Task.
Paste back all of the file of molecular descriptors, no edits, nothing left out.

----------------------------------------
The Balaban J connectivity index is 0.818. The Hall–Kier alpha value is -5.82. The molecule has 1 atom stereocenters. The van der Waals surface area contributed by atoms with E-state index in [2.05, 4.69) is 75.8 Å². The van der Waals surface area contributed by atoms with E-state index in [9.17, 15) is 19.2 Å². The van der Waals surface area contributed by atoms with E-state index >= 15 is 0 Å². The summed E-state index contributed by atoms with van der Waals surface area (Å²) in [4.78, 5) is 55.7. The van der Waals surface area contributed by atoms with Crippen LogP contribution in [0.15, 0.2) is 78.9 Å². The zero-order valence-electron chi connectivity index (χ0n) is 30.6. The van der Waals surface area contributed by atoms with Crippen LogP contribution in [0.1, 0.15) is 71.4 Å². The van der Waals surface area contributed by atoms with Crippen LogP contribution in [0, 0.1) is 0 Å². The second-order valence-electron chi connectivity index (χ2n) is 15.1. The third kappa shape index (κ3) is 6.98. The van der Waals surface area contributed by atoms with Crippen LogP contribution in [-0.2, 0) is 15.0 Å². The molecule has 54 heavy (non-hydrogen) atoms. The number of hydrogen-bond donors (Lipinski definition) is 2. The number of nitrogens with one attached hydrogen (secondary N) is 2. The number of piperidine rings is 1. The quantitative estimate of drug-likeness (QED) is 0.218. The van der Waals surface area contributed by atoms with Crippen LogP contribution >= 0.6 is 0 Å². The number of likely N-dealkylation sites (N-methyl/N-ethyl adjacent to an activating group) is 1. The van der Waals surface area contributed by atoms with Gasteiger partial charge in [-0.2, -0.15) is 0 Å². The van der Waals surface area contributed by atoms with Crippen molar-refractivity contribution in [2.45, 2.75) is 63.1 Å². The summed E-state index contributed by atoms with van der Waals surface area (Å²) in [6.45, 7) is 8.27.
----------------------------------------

The Balaban J connectivity index is 0.818. The Hall–Kier alpha value is -5.82. The molecule has 1 atom stereocenters. The van der Waals surface area contributed by atoms with E-state index in [2.05, 4.69) is 75.8 Å². The van der Waals surface area contributed by atoms with E-state index in [9.17, 15) is 19.2 Å². The van der Waals surface area contributed by atoms with E-state index >= 15 is 0 Å². The summed E-state index contributed by atoms with van der Waals surface area (Å²) in [4.78, 5) is 55.7. The van der Waals surface area contributed by atoms with Crippen LogP contribution in [0.15, 0.2) is 78.9 Å². The zero-order valence-electron chi connectivity index (χ0n) is 30.6. The van der Waals surface area contributed by atoms with Crippen LogP contribution in [0.1, 0.15) is 71.4 Å². The van der Waals surface area contributed by atoms with Crippen LogP contribution in [0, 0.1) is 0 Å². The second-order valence-electron chi connectivity index (χ2n) is 15.1. The third kappa shape index (κ3) is 6.98. The van der Waals surface area contributed by atoms with Crippen LogP contribution in [-0.2, 0) is 15.0 Å². The molecule has 54 heavy (non-hydrogen) atoms. The number of hydrogen-bond donors (Lipinski definition) is 2. The number of nitrogens with one attached hydrogen (secondary N) is 2. The number of piperidine rings is 1. The quantitative estimate of drug-likeness (QED) is 0.218. The van der Waals surface area contributed by atoms with Crippen LogP contribution >= 0.6 is 0 Å². The number of likely N-dealkylation sites (N-methyl/N-ethyl adjacent to an activating group) is 1. The van der Waals surface area contributed by atoms with Gasteiger partial charge in [-0.2, -0.15) is 0 Å². The van der Waals surface area contributed by atoms with Crippen molar-refractivity contribution in [2.45, 2.75) is 63.1 Å². The summed E-state index contributed by atoms with van der Waals surface area (Å²) in [6.45, 7) is 8.27.